Queen's Nephew Awarded Libel DamagesAP , Associated Press
Mar. 29, 1990 10:11 PM ET
LONDON (AP) _ A High Court jury on Thursday awarded Queen Elizabeth II's nephew, Viscount Linley, $56,000 in libel damages from a newspaper that claimed the 28-year-old furniture designer was banned from a London pub for throwing beer.
The award, against the Today newspaper over a March 1989 story, included $48,000 in punitive damages. The newspaper said it would appeal.
Brian Murphy, lawyer for Princess Margaret's son, said the punitive damages were waived in a settlement reached by both sides after the decision was announced.
''He has no desire that this matter should continue to be litigated,'' Murphy said. ''He did not wish that any stigma should attach to the integrity of Today's staff journalist.''
Today accepted that the story about the alleged incident at the Ferret and Firkin pub was untrue. But the newspaper testified that the source was the pub's manager, Carolyn Peacock.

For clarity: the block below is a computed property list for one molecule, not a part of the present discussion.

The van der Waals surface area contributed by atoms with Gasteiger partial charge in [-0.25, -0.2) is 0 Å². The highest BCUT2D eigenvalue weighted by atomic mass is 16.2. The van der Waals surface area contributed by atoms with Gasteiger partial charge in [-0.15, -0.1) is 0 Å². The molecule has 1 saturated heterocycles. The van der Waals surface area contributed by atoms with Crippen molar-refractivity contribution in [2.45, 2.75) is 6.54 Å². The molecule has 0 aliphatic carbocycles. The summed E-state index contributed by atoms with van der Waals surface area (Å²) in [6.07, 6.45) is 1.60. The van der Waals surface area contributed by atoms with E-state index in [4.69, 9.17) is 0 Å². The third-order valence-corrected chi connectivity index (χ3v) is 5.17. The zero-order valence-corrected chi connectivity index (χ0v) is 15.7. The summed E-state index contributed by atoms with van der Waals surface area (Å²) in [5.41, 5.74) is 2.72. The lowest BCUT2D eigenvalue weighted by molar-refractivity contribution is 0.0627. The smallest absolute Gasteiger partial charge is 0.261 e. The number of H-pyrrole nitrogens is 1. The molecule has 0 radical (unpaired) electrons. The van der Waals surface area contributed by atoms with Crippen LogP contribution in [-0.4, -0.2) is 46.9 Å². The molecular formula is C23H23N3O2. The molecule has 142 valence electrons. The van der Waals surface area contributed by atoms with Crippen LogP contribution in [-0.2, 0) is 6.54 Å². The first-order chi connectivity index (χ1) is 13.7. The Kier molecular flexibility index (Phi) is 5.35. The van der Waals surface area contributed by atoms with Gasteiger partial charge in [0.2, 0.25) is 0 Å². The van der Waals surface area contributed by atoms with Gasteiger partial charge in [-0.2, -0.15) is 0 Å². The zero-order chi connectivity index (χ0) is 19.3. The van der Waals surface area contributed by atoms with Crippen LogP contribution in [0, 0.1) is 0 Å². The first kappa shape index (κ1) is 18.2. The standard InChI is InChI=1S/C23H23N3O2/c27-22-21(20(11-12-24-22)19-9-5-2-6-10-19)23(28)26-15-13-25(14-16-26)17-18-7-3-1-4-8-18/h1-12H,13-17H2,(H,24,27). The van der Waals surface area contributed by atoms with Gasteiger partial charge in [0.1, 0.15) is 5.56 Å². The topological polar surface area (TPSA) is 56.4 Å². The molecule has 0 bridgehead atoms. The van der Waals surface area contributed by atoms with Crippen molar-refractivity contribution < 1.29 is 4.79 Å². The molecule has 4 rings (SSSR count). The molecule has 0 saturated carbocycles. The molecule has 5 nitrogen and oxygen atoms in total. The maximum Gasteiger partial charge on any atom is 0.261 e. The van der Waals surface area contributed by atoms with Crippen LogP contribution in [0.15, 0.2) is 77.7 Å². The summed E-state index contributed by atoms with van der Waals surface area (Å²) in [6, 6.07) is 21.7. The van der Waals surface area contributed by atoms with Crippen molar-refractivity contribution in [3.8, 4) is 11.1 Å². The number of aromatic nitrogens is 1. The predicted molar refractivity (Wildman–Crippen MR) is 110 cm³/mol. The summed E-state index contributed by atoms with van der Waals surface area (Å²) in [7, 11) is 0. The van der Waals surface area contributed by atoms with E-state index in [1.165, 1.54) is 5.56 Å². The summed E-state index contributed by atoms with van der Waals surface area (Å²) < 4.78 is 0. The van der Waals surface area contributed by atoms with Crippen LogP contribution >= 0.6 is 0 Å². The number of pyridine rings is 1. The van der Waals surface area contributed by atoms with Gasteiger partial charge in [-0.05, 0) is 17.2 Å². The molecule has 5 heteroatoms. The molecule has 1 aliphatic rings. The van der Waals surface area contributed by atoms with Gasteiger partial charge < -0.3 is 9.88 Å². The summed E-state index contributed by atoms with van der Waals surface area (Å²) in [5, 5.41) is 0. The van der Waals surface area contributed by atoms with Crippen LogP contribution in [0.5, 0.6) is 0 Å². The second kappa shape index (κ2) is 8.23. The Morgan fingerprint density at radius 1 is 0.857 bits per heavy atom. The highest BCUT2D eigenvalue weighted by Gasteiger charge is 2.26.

Mrs. Peacock, who now manages another pub, testified for Linley and denied telling reporters about him.
''I would not have recognized Viscount Linley if I'd seen him, I'm afraid,'' she said.
Linley is 12th in line to the British throne.
The first time she saw Viscount was the day the article was published, she said, when he came into the pub to talk to her about it.
Two freelance journalists and a Today staff reporter said Mrs. Peacock had spoke to them and they denied inventing the story.
Today will have to pay legal costs, estimated at $121,500, the Press Association, Britain's domestic news agency reported.